National guardsmen along with local first responders helped people out of flooded East Orange Wednesday morning as the waters from the Sabine River rose through the night into the morning.
Once again, some caskets floated out their concrete vaults at Hollywood Cemetery on Simmons Drive. The vaults, which are about half above ground, have concrete covers that the force of moving water can remove. Then the caskets float out and move with the water. About 40 caskets floated out during Hurricane Ike.
Water kept rising through the night Tuesday and into the morning. Though water filled streets curb-to-curb and flowed into yards, nearly all the buildings in the evacuated area remained dry. The exception was the east end along Simmons Drive, which runs parallel with the river.
The Little Cypress area appeared to be the hardest hit. Though officials had warned and evacuated people east of Highway 87, hundreds living west of the highway found the water flooding roads and yards. Many had the water coming into their houses.
The Cove neighborhood also had flooding of streets and a few buildings. West Orange and Pinehurst remained mostly dry, though West Orange had to close Albany Street next to Adams Bayou. The street known as “Snake Road” off Park Avenue to Strickland Drive did not have to be closed.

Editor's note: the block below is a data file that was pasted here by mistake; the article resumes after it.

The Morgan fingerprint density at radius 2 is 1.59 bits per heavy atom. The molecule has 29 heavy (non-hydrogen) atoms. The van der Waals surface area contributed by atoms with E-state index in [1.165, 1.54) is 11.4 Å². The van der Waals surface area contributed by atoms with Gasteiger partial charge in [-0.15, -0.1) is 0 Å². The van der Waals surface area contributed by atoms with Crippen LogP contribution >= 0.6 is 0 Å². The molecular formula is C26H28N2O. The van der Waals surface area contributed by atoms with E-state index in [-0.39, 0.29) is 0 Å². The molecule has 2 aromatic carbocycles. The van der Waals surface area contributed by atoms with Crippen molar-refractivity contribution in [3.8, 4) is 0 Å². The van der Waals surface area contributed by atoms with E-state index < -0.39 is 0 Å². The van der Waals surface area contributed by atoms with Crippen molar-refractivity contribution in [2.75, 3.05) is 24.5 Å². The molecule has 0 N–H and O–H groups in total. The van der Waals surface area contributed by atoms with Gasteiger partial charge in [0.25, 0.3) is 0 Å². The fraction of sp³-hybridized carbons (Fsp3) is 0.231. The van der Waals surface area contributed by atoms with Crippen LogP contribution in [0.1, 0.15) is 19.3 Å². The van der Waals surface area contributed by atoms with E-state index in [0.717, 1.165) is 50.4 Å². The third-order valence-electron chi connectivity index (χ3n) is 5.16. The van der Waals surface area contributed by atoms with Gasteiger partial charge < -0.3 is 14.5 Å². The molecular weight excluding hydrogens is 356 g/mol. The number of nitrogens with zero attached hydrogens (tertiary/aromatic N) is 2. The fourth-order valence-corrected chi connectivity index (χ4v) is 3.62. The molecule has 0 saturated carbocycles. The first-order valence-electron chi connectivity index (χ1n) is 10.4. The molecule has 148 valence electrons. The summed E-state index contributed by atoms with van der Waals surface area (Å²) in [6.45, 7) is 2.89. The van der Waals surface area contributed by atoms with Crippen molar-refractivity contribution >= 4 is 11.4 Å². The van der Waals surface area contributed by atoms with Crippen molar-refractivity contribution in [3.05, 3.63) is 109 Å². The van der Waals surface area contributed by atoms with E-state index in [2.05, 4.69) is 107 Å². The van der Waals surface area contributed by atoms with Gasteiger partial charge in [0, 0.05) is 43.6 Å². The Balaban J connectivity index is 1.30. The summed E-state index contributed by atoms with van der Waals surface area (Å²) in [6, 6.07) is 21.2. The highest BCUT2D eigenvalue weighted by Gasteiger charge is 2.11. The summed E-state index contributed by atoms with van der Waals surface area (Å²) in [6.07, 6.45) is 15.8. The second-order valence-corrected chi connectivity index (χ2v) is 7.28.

Drivers in pickup trucks traveling through flooded streets created problems by creating waves of water that rushed toward houses. A resident in the Old Orange Historic District tied a 6-foot ladder between two ropes and tied the make-shift barrier to opposite street signs. He added a “No Wake” sign.
On Ada Street in Little Cypress, residents took sandbags to make a barricade against the traffic.
Wednesday evening, Maria Ingram was frustrated by the unexpected flooding and the trucks driving around barriers that had been set up. She lives on Allie Payne Road east of Highway 87 near the Orange No. 2 fire station.
The water “is already in my garage,” she said. Trucks were sending the waves dangerously close to the inside of her house. “They need to stop.”
photo by Billy Snyder